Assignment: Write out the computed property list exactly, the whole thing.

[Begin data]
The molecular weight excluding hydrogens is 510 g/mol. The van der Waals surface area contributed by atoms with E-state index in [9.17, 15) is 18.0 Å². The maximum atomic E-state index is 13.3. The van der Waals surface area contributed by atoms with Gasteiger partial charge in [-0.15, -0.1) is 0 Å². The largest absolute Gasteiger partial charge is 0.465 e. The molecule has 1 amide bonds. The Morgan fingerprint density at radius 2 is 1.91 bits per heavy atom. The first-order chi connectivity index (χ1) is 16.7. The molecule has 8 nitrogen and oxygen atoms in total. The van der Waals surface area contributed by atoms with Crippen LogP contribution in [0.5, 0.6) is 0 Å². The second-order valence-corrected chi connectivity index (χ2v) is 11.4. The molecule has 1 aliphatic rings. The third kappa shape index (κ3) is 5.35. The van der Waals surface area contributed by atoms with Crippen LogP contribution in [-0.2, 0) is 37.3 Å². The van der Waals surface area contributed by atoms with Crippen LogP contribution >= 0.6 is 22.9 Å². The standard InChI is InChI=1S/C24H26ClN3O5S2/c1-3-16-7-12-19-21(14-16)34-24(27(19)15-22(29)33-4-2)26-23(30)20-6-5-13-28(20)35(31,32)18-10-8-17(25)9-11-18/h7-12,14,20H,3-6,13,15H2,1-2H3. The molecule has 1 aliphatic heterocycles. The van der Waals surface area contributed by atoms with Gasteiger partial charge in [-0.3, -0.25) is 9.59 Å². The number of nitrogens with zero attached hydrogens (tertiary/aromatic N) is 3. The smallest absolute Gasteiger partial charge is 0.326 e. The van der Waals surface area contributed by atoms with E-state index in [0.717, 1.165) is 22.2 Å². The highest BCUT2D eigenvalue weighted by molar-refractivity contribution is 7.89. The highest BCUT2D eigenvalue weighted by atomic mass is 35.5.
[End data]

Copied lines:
The molecular weight excluding hydrogens is 510 g/mol. The van der Waals surface area contributed by atoms with E-state index in [9.17, 15) is 18.0 Å². The maximum atomic E-state index is 13.3. The van der Waals surface area contributed by atoms with Gasteiger partial charge in [-0.15, -0.1) is 0 Å². The largest absolute Gasteiger partial charge is 0.465 e. The molecule has 1 amide bonds. The Morgan fingerprint density at radius 2 is 1.91 bits per heavy atom. The first-order chi connectivity index (χ1) is 16.7. The molecule has 8 nitrogen and oxygen atoms in total. The van der Waals surface area contributed by atoms with Crippen LogP contribution in [0.5, 0.6) is 0 Å². The second-order valence-corrected chi connectivity index (χ2v) is 11.4. The molecule has 1 aliphatic rings. The third kappa shape index (κ3) is 5.35. The van der Waals surface area contributed by atoms with Crippen LogP contribution in [-0.2, 0) is 37.3 Å². The van der Waals surface area contributed by atoms with Crippen LogP contribution >= 0.6 is 22.9 Å². The standard InChI is InChI=1S/C24H26ClN3O5S2/c1-3-16-7-12-19-21(14-16)34-24(27(19)15-22(29)33-4-2)26-23(30)20-6-5-13-28(20)35(31,32)18-10-8-17(25)9-11-18/h7-12,14,20H,3-6,13,15H2,1-2H3. The molecule has 1 aliphatic heterocycles. The van der Waals surface area contributed by atoms with Gasteiger partial charge in [-0.3, -0.25) is 9.59 Å². The number of nitrogens with zero attached hydrogens (tertiary/aromatic N) is 3. The smallest absolute Gasteiger partial charge is 0.326 e. The van der Waals surface area contributed by atoms with E-state index in [0.717, 1.165) is 22.2 Å². The highest BCUT2D eigenvalue weighted by molar-refractivity contribution is 7.89. The highest BCUT2D eigenvalue weighted by atomic mass is 35.5.